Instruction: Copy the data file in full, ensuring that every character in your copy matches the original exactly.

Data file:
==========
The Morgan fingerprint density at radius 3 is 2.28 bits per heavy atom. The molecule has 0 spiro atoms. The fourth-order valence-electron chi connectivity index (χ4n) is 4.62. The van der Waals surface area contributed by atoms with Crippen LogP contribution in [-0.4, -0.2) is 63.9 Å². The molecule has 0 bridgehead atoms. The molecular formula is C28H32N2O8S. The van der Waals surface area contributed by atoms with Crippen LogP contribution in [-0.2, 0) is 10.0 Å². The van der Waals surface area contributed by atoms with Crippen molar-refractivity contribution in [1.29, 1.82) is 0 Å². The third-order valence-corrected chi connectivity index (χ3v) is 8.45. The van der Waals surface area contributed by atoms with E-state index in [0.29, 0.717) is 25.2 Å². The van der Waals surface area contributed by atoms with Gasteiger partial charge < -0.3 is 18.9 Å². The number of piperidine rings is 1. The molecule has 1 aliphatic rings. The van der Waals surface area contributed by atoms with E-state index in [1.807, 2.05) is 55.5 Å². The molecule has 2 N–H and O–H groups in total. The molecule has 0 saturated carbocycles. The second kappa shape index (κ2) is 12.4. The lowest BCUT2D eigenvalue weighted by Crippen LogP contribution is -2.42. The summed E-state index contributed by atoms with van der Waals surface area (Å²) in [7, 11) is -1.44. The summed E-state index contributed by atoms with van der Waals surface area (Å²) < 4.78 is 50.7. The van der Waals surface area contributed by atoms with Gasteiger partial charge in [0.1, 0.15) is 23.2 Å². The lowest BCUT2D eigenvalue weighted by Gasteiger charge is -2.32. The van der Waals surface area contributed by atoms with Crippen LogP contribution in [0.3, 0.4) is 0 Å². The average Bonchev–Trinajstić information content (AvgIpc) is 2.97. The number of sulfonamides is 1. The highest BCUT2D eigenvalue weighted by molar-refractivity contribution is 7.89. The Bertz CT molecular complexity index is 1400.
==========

The Morgan fingerprint density at radius 3 is 2.28 bits per heavy atom. The molecule has 0 spiro atoms. The fourth-order valence-electron chi connectivity index (χ4n) is 4.62. The van der Waals surface area contributed by atoms with Crippen LogP contribution in [-0.4, -0.2) is 63.9 Å². The molecule has 0 bridgehead atoms. The molecular formula is C28H32N2O8S. The van der Waals surface area contributed by atoms with Crippen LogP contribution in [-0.2, 0) is 10.0 Å². The van der Waals surface area contributed by atoms with Crippen molar-refractivity contribution in [1.29, 1.82) is 0 Å². The third-order valence-corrected chi connectivity index (χ3v) is 8.45. The van der Waals surface area contributed by atoms with E-state index in [0.29, 0.717) is 25.2 Å². The van der Waals surface area contributed by atoms with Gasteiger partial charge < -0.3 is 18.9 Å². The number of piperidine rings is 1. The molecule has 1 aliphatic rings. The van der Waals surface area contributed by atoms with E-state index in [1.807, 2.05) is 55.5 Å². The molecule has 2 N–H and O–H groups in total. The molecule has 0 saturated carbocycles. The second kappa shape index (κ2) is 12.4. The lowest BCUT2D eigenvalue weighted by Crippen LogP contribution is -2.42. The summed E-state index contributed by atoms with van der Waals surface area (Å²) in [7, 11) is -1.44. The summed E-state index contributed by atoms with van der Waals surface area (Å²) < 4.78 is 50.7. The van der Waals surface area contributed by atoms with Gasteiger partial charge in [0.1, 0.15) is 23.2 Å². The lowest BCUT2D eigenvalue weighted by Gasteiger charge is -2.32. The van der Waals surface area contributed by atoms with Crippen LogP contribution in [0.3, 0.4) is 0 Å². The average Bonchev–Trinajstić information content (AvgIpc) is 2.97. The number of sulfonamides is 1. The highest BCUT2D eigenvalue weighted by molar-refractivity contribution is 7.89. The Bertz CT molecular complexity index is 1400.